Revoking MTM election

Discussion in 'Professional Trading' started by illiquid, Jul 3, 2005.

  1. As I understand it, if one currently trades only currency, commodity and index futures (section 1256 contracts), there really is no point (only a big disadvantage losing 60/40 LT/ST capital gains treatment) in MTM election as 1256 contracts have built-in 3-year carryback option on losses.

    Has anyone who's gone through the process of UN-electing IRC 475 MTM accounting have any advice? Can you just un-elect MTM accounting for section 1256 contracts, while keeping MTM for future potential stock transactions?
  2. To clarify - the "built-in" carryback provision for Sec 1256 losses is only allowed against 1256 gains.

    If you HAD a valid Sec 475(f)(1) M2M election for securities trading (though I think you are saying you are not a securities trader and therefore perhaps you do not have a valid M2M election for securities trading) - then yes you could seek to have your Sec 475(f)(2) M2M election for 1256 contracts revoked with the consent of the Secretary under 475(f)(3) - while leaving your valid Sec 475(f)(1) M2M election in place.

    But again, leaving it in place for "future potential stock transactions" is unchartered territory, not specifically covered by the IRS Code, Regs or Court decisions.

    A methodology to use is to form a separate taxpayer (entity) at the time you decide to do securities trading in the future, and then elect M2M at that time.

    Similarly, had you used a separate taxpayer (entity) to elect M2M for your 1256 trading it would be a simple matter today to simply stop using the entity and thereby the M2M election would go by the wayside. Future Sec 1256 trading to be done in a new separate entity, or as an individual if you choose.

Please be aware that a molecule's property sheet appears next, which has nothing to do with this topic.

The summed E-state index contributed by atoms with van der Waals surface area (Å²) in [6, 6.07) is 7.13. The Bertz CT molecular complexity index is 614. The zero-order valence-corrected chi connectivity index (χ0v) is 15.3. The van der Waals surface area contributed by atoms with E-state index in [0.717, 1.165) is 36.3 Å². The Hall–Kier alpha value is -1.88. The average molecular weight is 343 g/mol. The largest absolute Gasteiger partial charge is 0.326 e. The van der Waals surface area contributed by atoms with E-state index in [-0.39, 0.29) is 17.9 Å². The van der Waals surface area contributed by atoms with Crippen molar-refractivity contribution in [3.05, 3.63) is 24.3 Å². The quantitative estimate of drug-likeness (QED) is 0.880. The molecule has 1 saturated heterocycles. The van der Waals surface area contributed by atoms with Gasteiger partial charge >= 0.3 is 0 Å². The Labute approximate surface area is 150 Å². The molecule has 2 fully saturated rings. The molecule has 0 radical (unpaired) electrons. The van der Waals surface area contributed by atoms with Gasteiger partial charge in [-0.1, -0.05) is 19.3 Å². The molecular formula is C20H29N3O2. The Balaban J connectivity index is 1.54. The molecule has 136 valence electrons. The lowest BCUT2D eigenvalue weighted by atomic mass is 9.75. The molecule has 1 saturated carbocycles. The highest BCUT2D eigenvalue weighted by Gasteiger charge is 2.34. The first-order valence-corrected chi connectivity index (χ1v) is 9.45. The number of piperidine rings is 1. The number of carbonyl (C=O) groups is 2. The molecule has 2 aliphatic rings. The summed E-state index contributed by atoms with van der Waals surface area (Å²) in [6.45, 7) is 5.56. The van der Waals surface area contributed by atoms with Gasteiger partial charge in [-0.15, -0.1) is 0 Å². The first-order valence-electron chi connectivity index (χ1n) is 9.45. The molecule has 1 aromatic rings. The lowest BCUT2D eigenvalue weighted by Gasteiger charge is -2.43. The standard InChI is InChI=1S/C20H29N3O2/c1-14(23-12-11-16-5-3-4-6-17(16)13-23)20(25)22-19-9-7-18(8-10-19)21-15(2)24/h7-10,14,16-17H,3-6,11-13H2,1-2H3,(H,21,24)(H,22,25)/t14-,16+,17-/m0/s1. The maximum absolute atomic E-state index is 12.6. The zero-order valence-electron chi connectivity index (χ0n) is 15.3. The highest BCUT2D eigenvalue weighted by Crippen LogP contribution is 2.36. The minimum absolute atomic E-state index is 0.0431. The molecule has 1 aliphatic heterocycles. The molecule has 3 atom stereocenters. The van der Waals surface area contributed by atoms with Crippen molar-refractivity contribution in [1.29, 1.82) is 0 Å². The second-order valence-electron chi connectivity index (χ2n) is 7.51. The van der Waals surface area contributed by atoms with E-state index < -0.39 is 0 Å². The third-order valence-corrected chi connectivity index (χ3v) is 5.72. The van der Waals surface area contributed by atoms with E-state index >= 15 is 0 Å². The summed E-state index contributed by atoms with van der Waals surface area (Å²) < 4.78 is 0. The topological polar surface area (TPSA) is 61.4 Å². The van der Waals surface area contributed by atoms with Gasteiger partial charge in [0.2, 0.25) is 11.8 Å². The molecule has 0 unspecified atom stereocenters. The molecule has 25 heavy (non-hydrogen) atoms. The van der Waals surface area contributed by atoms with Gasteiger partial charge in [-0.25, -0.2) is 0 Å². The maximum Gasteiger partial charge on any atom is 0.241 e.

3. Thanks for the input.

    I traded only equities from 1999-2002, so I've used MTM accounting since 99. From 02 on I traded both, but have now moved exclusively over to 1256 contracts. It was my understanding that MTM election needed to be proactively removed, so I figured might as well leave it as is for equities and just remove the election from 1256 contracts. I understand that 1256 losses will only carryback against 1256 gains.

    Does this just involve a letter written to the IRS, or is there more to the process?
  4. It is not clear what happens to a valid securities trader M2M election when a trader in securities ceases to trade "temporarily" And it is even muddier what happens when the halt is in securities trading but commodities trading goes on.

    These issues will eventually be resolved (as are many IRS issues) by taxpayers who test the system.

    The safest method in your case might be to make a formal request of the Secretary to revoke the commodities election based on some sound reasoning other than you are paying too much in taxes with the M2M election in place. (assuming you had made the two separate required elections to begin with).

    Further to be truly safe, I'd think you might consider requesting revocation of the trader in securities M2M election and then when you start trading in the future, either elect before April 15th, or form a separate taxpayer/entity to trade through.